A growing movement of moms may be raving about the health wonders of eating placenta, but does it really offer all of the benefits proponents claim?
A UNLV-led small-sample study released last week addresses that question in part, suggesting that new moms who eat their placenta hoping for increases to their iron levels may be disappointed.
Published online in the Journal of Midwifery &Women’s Health on Nov. 3, the study tracked the iron levels of 23 women before and after giving birth, with 10 of the women receiving placenta pills and 13 receiving placebo pills containing beef.
The study found no statistically significant difference in maternal iron levels between the two groups.
“This may be an especially important finding for women who are iron deficient postpartum and whose only source of supplemental dietary iron is encapsulated placenta, as this may provide an inadequate source of supplemental iron in cases of deficiency,” the study said.
Placenta, an organ that develops in the uterus of pregnant women, plays a critical role in fetal development by allowing oxygen, nutrients and hormones to reach the fetus.
Previous research by the same team, which is led by medical anthropologists at UNLV, has shown that women who eat their placentas report a boost in energy, though the claim that the boost is because of the placenta and not a placebo effect or some outside cause hasn’t been scientifically proven.
Jodi Selander, a mother of three girls who prepared the placenta for the study, has been practicing placentophagy since the birth of her second daughter in 2005.
Director of local company Placenta Benefits Ltd., which offers placenta encapsulation services, Selander said she struggled during her first pregnancy in 2002 to overcome postpartum depression and was prescribed antidepressants to deal with stress and a sense of being overwhelmed.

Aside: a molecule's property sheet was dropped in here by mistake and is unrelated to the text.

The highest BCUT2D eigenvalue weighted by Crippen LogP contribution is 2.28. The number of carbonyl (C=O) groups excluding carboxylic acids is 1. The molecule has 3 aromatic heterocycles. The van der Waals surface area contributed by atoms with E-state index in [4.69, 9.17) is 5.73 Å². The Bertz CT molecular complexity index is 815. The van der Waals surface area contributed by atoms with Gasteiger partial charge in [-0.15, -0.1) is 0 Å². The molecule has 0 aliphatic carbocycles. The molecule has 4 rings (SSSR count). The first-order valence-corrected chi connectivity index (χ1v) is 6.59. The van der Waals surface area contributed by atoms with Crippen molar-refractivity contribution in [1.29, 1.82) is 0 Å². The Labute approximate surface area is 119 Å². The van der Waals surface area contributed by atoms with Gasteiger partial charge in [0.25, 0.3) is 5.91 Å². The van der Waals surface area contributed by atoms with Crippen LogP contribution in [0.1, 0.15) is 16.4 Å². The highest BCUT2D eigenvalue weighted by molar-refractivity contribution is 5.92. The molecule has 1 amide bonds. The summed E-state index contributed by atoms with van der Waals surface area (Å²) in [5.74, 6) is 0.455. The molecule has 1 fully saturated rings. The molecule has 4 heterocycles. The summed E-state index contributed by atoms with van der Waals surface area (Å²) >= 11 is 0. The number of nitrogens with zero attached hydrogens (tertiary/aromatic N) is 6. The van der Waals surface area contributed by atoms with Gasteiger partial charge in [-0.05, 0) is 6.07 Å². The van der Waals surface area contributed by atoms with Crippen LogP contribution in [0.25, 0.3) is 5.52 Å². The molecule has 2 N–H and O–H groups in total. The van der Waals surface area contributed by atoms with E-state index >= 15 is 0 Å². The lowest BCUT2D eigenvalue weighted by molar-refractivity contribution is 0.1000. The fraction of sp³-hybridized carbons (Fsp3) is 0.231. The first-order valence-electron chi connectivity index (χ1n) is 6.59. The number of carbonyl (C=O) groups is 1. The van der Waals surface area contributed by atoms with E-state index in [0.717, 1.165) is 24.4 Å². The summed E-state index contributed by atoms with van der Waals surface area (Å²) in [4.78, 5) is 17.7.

“I was like, ‘What’s wrong with me? Why do all these other women have babies and they’re so happy? That must mean I’m a terrible mom and I’m not meant to do this,’” she said.
During a visit with an acupuncturist, she learned about placentophagy and its role in Chinese medicine, in which it’s sometimes prescribed to treat ailments including a lack of energy.
When her daughter was born, Selander decided to give it a try.
“I was really blown away with how much better I felt with the placenta capsules,” she said.
Since then, she’s helped push local hospitals to craft placenta release policies and has even established an international placenta preparation course available online.
Selander said that though the new study indicates the energy boost new moms report may not be attributable to iron in the placenta, she’s heard thousands of women praise the benefits of the practice and believes the energy boost must be because of another element of the placenta.
“We can’t discount women’s experiences,” she said.
While speaking on the “State of Nevada” broadcast on KNPR-FM 88.9, undergraduate research program manager Sharon Young said previous analysis by the research group has found low concentrations of hormones and nutrients that can affect women’s mood in the placenta pills, even after the placenta was cooked.
“They were still present in concentrations that, when they interact with each other or depending on the dose, could potentially affect the woman who’s taking them,” she said.